- It is one of the artificial methods of asexual reproduction.
- In this method, the roots are developed on the stem while the stem is still attached to the parent plant.
- This method is commonly used in jasmine, magnolia, strawberry, raspberry, etc.
- Many plantlets can be produced in a short period of time.
- It is induced artificially by bending the branch to the ground and covering it with the moist soil.
- The apical part of the stem produces leaves whereas the underground part produces the roots.
- Later the layered branch is separated from the parent plant.
Types of layering
- Layering can be done by various methods.
- Some common methods of layering are given below:
A) Simple layering
- In this method, a low growing stem of more than one year age is bent downward and the target region is buried in the soil.
- A few inches of the leafy stem must remain above the ground for the bent stem to grow into a new plant.
- The buried portion of the stem develops roots after 2-3 months when watered regularly.
- When the stem develops roots, it is separated from the parent plant and kept in nurseries.
- Plants like lemon, citrus, etc. are propagated by this method.
B) Compound layering
- The entire low growing stem is bent downward and buried in the soil in this method.
- Its tip should be out of the soil.
- The stem should be watered regularly so that the nodes produce new plantlets.
- This method is commonly applied in apples, pears, walnuts, etc. to produce many plantlets in a short period of time.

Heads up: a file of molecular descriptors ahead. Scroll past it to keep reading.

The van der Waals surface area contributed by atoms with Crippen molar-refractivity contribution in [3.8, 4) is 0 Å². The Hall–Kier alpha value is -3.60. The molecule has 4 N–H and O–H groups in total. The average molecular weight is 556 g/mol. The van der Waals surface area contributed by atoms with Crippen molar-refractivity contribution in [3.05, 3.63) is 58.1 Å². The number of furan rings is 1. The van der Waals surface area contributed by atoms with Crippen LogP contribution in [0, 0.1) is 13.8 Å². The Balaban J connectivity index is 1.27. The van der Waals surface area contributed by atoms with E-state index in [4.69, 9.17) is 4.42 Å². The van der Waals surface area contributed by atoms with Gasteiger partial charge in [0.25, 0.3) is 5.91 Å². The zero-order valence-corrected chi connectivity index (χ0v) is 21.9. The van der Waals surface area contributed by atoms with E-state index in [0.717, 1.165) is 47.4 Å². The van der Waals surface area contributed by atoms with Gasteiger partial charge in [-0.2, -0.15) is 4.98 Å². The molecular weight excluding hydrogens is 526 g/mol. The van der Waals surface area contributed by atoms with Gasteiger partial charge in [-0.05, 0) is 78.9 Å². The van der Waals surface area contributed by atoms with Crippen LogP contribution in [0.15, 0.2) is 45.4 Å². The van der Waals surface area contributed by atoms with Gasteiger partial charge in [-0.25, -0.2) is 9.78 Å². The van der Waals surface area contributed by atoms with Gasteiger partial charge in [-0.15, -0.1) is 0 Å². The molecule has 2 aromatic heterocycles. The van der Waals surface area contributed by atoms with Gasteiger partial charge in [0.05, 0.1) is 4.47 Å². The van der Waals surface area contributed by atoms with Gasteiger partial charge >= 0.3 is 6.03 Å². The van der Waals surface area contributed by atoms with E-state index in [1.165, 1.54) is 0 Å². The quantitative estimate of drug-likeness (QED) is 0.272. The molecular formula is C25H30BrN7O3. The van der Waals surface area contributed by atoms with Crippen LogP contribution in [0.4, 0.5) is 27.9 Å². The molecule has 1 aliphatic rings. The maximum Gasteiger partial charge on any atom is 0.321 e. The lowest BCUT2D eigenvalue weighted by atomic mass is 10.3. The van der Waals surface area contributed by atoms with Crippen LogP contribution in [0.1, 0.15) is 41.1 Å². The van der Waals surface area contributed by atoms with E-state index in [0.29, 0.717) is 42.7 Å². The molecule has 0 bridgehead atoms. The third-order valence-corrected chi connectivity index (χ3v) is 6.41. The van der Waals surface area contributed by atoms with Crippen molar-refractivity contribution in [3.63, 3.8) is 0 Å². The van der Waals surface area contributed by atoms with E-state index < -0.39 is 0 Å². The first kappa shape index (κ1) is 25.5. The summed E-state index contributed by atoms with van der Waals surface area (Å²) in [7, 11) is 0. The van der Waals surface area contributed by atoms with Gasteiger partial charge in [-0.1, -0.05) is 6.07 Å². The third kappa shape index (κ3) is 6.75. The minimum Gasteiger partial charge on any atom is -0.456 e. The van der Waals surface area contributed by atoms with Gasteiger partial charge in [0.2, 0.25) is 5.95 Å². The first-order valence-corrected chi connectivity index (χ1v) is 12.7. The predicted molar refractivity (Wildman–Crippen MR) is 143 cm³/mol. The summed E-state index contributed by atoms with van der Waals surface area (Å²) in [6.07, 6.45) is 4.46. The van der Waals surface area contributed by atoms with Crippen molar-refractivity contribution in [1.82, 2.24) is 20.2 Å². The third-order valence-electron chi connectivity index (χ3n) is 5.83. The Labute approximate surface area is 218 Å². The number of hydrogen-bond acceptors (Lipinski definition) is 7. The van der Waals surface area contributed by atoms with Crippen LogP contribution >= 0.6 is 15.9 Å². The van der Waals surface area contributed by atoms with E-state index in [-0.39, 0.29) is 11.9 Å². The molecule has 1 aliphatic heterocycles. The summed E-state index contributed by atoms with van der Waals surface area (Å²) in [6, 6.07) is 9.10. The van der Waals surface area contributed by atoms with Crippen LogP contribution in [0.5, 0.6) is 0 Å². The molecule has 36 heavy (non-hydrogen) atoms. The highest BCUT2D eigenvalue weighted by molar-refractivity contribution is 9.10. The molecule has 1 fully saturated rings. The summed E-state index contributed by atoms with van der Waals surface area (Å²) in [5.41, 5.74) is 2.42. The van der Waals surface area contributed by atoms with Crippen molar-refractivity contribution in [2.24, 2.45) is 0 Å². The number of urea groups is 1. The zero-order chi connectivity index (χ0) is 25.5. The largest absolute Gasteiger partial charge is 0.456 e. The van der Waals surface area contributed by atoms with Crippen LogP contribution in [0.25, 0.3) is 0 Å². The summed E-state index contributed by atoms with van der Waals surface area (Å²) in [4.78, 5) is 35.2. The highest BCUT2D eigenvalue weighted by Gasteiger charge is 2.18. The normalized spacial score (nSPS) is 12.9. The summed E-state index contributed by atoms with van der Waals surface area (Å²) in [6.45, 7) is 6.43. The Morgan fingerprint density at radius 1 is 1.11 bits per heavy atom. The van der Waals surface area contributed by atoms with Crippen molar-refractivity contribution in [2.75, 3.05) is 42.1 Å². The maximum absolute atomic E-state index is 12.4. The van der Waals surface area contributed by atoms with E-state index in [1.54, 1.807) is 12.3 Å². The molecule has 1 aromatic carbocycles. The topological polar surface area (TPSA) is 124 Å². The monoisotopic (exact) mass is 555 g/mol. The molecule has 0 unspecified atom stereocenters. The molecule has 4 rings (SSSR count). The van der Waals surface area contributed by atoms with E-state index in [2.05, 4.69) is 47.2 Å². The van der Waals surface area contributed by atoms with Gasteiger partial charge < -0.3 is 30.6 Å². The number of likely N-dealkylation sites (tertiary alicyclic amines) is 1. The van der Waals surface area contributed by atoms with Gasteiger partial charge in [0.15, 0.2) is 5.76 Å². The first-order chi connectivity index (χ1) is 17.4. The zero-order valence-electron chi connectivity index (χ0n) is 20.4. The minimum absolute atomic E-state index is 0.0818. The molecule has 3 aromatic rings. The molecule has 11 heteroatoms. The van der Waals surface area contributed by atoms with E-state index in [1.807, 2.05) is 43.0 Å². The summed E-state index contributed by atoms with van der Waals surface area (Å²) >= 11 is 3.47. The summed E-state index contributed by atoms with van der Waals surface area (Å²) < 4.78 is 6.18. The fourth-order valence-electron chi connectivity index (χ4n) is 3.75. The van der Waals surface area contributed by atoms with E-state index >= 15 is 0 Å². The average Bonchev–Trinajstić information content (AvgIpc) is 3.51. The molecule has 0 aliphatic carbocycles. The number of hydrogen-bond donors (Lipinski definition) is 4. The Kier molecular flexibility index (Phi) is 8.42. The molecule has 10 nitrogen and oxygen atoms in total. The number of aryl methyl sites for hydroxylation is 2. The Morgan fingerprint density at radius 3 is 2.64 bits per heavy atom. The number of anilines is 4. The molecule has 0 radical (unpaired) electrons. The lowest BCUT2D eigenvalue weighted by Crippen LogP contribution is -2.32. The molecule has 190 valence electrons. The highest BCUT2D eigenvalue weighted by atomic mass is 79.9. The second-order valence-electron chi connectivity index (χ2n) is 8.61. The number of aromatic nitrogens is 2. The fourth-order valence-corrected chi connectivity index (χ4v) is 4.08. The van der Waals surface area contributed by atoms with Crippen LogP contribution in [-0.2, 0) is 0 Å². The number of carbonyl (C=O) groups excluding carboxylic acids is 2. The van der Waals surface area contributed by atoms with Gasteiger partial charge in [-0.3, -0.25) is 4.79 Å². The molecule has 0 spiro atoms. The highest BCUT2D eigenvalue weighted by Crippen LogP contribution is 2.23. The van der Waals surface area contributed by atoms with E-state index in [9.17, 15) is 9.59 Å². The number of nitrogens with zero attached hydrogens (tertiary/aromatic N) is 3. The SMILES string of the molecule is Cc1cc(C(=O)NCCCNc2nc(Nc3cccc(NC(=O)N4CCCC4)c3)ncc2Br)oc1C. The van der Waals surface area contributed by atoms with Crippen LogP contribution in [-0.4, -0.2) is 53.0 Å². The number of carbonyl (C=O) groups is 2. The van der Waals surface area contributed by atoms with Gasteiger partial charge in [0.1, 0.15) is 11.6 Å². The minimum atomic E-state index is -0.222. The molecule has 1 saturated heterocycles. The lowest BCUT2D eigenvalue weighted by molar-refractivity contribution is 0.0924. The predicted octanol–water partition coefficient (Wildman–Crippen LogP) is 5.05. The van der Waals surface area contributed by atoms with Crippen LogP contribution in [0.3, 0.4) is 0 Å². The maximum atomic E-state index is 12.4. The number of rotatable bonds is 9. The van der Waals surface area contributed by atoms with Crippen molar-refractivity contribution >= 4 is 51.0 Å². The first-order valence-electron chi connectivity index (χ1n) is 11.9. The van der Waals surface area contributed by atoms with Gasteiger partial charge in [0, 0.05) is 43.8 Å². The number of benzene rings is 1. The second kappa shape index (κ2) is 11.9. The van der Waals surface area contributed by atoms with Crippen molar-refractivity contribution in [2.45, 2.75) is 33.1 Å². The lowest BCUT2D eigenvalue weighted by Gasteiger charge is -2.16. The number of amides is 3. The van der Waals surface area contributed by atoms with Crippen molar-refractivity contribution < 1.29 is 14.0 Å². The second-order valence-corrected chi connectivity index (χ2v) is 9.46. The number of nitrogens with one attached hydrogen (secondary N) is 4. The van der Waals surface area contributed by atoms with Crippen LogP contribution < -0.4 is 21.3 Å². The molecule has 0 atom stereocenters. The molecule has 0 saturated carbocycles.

C) Tip layering
- The tip of the stem of a plant is buried in the soil to develop new plants in this method.
- About a 5 to 8 cm long tip of the stem is buried in the soil and watered regularly.
- When the tip develops roots, the portion of the stem is separated from the parent plants after 3-4 months.
- This method is commonly applied in raspberry, blackberry, etc.
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D) Mound or stool layering
- Ground layering, or mound layering is the typical propagation technique.
- The original plants are set in the ground with the stem nearly horizontal, which forces side buds to grow upward.
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- After this, the original stem is buried up-to 20 to 25 cm from the ground.
- At the end of the growing season, the side branches will develop roots and can be separated after one year.
- The target region of the stem is wounded or a strip of bark is removed and then encased in a moisture retaining medium, such as a moss or cloth.
- It is further surrounded in a moisture barrier such as a plastic film.
- Rooting hormone i.e. IBA(Indole -3- butyric acid) is often applied to encourage the growth of roots.
- The wounded portion develops roots within 4-8 weeks.
- Then, the portion is separated from the parent plant and planted.
- Air layering is the most popular method of artificial vegetative propagation.
Layering and its types